Psoriasis is a common, disfiguring and stigmatizing skin disease associated with impaired quality of life. In patients with severe psoriasis unresponsive to other treatments, cyclosporine can induce a rapid remission. Although drug-induced gingival overgrowth (GO) is a frequent side effect, in the guidelines for the use of cyclosporine for psoriasis regular dental examinations were not mentioned as an essential part of monitoring of these patients.
Case Report: A 59-year-old man with GO involving almost all the interdental papillae (Seymours grading score 1-5) reported difficulties in mastication and gingival swelling. The medical history revealed severe recalcitrant psoriasis treated by oral cyclosporine. The periodontal treatment consisted of strict oral hygiene instructions, scaling, root surface instrumentation, and a 2-month interval periodontal supportive treatment. At 12 months an almost complete regression of GO was observed. A careful nonsurgical periodontal treatment combined with meticulous self-performed oral hygiene may avoid the need for surgical intervention, even in advanced cases.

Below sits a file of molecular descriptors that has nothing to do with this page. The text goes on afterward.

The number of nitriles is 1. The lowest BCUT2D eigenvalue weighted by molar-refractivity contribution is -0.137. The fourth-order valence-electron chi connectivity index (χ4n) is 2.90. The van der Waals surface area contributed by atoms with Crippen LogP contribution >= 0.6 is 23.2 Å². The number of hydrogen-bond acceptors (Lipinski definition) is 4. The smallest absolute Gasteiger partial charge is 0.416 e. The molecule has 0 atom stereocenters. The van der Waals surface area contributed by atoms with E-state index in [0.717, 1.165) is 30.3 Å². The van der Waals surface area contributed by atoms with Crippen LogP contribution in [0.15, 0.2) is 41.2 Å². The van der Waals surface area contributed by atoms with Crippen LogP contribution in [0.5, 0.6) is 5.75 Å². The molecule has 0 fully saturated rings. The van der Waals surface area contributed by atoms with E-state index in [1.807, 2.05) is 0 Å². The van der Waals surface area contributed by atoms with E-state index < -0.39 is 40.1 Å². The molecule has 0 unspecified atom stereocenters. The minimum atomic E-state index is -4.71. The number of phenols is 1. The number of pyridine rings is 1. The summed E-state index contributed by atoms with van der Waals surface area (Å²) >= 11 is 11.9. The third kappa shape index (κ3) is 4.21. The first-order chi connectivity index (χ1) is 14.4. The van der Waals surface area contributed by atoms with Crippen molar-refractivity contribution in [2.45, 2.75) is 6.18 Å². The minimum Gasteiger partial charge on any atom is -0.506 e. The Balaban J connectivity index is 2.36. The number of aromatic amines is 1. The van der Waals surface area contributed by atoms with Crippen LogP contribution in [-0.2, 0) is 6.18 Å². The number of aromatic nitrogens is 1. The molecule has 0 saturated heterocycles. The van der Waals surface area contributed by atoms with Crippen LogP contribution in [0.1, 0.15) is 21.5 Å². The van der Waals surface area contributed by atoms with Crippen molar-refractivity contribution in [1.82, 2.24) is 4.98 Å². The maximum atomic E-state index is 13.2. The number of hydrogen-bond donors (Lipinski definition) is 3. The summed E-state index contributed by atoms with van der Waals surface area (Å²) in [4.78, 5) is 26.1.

Keywords: cyclosporine, gingival overgrowth, nonsurgical periodontal therapy, psoriasis